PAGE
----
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Low vitamin D status linked to higher risk of diabetes

By Nathan Gray

- Last updated on GMT

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Low levels of serum vitamin D have been linked to a substantially higher risk of developing type 1 diabetes, say researchers.
Low levels of serum vitamin D have been linked to a substantially higher risk of developing type 1 diabetes, say researchers.
Deficiency in vitamin D may be associated with an increased risk of developing type 1 diabetes, according to new research.

The study – published in Diabetologia – ​finds a correlation between serum levels of vitamin D3 and subsequent incidence of Type 1 diabetes.

Led by Dr Cedric Garland and colleagues from the University of California, San Diego, USA, the team performed a six year analysis of nearly 2,000 people – finding that higher levels of serum vitamin D3, known as 25-hydroxyvitamin D  [25(OH)D], are associated with a lower incidence of the disease.

Therefore a preventative role for vitamin D is suggested.

"Previous studies proposed the existence of an association between vitamin D deficiency and risk of and Type 1 diabetes, but this is the first time that the theory has been tested in a way that provides the dose-response relationship,"​ said Garland.

Garland added that the data suggests a minimum level of 25(OH)D required in the blood for the prevention of around half the cases of type 1 diabetes is 50 nanograms per mililetre (ng/ml).

"While there are a few conditions that influence vitamin D metabolism, for most people, 4000 IU per day of vitamin D3 will be needed to achieve the effective levels," ​Garland suggested.

Study details

The study used samples from of blood serum specimens frozen by the Department of Defense Serum Registry for disease surveillance.

Garland and his team analysed 1000 samples of serum from healthy people who later developed type 1 diabetes and 1000 healthy controls whose blood was sampled on or near the same date but who did not develop type 1 diabetes.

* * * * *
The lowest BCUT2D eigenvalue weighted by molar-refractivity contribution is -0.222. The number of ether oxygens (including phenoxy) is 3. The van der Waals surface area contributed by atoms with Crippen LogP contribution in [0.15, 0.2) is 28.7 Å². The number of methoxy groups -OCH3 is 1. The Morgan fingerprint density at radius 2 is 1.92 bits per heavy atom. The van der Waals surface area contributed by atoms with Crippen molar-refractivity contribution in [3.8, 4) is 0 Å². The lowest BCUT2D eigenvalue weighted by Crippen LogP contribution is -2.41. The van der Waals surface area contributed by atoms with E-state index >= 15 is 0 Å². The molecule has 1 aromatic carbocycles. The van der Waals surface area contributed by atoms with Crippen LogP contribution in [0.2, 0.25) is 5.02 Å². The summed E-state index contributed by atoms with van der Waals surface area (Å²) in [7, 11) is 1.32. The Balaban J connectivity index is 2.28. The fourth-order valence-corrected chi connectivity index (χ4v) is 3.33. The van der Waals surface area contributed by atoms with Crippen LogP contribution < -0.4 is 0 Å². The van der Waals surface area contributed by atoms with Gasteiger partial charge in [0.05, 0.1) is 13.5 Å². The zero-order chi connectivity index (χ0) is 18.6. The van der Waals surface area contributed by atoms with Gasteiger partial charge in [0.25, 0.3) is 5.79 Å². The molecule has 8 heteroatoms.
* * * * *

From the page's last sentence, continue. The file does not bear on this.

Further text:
By comparing the serum concentrations of 25(OH)D the team were able to determine the optimal serum level needed to lower an individual's risk of developing type 1 diabetes.

“The risk of insulin-requiring diabetes was 3.5 times higher in individuals with the lowest 25(OH)D concentration compared with those with the highest,”​ reported the authors.

“Individuals in this study who had serum levels of 25 (OH)D greater than 100 nmol/l had a 70% lower risk of developing insulindependent diabetes than those with levels below 43 nmol/l,”​ they added.

Based on these results, Garland estimates that the level of serum 25(OH)D needed to prevent half the cases of type 1 diabetes is 50 ng/ml.

"This beneficial effect is present at these intakes only for vitamin D3,"​ cautioned Garland.

"Reliance should not be placed on different forms of vitamin D and mega doses should be avoided, as most of the benefits for prevention of disease are for doses less than 10,000 IU/day,"​ he added.

Source: Diabetologia
Volume 55, Issue 12, Pages 3224-3227, doi: 10.1007/s00125-012-2709-8
“Lower prediagnostic serum 25-hydroxyvitamin D concentration is associated with higher risk of insulin-requiring diabetes: a nested case–control study”
Authors: E. D. Gorham, C. F. Garland, A. A. Burgi, S. B. Mohr, K. Zeng, H. Hofflich, J. J. Kim, C. Ricordi

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